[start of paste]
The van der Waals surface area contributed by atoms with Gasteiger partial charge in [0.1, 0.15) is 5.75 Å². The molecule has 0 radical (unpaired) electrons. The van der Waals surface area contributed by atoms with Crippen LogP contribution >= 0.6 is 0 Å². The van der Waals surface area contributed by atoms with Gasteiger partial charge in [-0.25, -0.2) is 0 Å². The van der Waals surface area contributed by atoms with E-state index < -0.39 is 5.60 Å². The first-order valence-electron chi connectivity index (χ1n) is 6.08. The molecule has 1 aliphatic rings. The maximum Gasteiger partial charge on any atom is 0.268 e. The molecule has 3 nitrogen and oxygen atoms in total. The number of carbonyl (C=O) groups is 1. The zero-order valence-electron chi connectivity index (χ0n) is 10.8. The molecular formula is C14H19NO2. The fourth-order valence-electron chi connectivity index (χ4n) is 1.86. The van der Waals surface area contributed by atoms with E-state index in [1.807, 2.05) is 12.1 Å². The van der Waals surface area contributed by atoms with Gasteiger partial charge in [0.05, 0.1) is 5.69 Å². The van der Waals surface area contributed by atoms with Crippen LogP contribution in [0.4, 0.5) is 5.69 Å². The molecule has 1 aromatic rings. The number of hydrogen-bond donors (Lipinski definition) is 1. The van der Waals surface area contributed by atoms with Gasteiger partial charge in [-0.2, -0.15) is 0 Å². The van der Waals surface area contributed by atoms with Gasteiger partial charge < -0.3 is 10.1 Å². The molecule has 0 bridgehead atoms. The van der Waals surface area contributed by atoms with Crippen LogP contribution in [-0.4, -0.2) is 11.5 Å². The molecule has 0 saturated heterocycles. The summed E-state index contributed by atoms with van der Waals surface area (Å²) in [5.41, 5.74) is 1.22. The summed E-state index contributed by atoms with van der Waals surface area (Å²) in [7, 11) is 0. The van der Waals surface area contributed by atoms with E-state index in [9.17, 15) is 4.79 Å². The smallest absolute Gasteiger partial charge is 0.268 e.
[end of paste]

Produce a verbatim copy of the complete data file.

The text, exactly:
The van der Waals surface area contributed by atoms with Gasteiger partial charge in [0.1, 0.15) is 5.75 Å². The molecule has 0 radical (unpaired) electrons. The van der Waals surface area contributed by atoms with Crippen LogP contribution >= 0.6 is 0 Å². The van der Waals surface area contributed by atoms with Gasteiger partial charge in [-0.25, -0.2) is 0 Å². The van der Waals surface area contributed by atoms with E-state index < -0.39 is 5.60 Å². The first-order valence-electron chi connectivity index (χ1n) is 6.08. The molecule has 1 aliphatic rings. The maximum Gasteiger partial charge on any atom is 0.268 e. The molecule has 3 nitrogen and oxygen atoms in total. The number of carbonyl (C=O) groups is 1. The zero-order valence-electron chi connectivity index (χ0n) is 10.8. The molecular formula is C14H19NO2. The fourth-order valence-electron chi connectivity index (χ4n) is 1.86. The van der Waals surface area contributed by atoms with E-state index in [1.807, 2.05) is 12.1 Å². The van der Waals surface area contributed by atoms with Gasteiger partial charge in [0.05, 0.1) is 5.69 Å². The van der Waals surface area contributed by atoms with Crippen LogP contribution in [0.4, 0.5) is 5.69 Å². The molecule has 1 aromatic rings. The number of hydrogen-bond donors (Lipinski definition) is 1. The van der Waals surface area contributed by atoms with Gasteiger partial charge in [-0.2, -0.15) is 0 Å². The van der Waals surface area contributed by atoms with Gasteiger partial charge < -0.3 is 10.1 Å². The molecule has 0 bridgehead atoms. The van der Waals surface area contributed by atoms with Crippen LogP contribution in [-0.4, -0.2) is 11.5 Å². The molecule has 0 saturated heterocycles. The summed E-state index contributed by atoms with van der Waals surface area (Å²) in [5.41, 5.74) is 1.22. The summed E-state index contributed by atoms with van der Waals surface area (Å²) in [7, 11) is 0. The van der Waals surface area contributed by atoms with E-state index in [9.17, 15) is 4.79 Å². The smallest absolute Gasteiger partial charge is 0.268 e.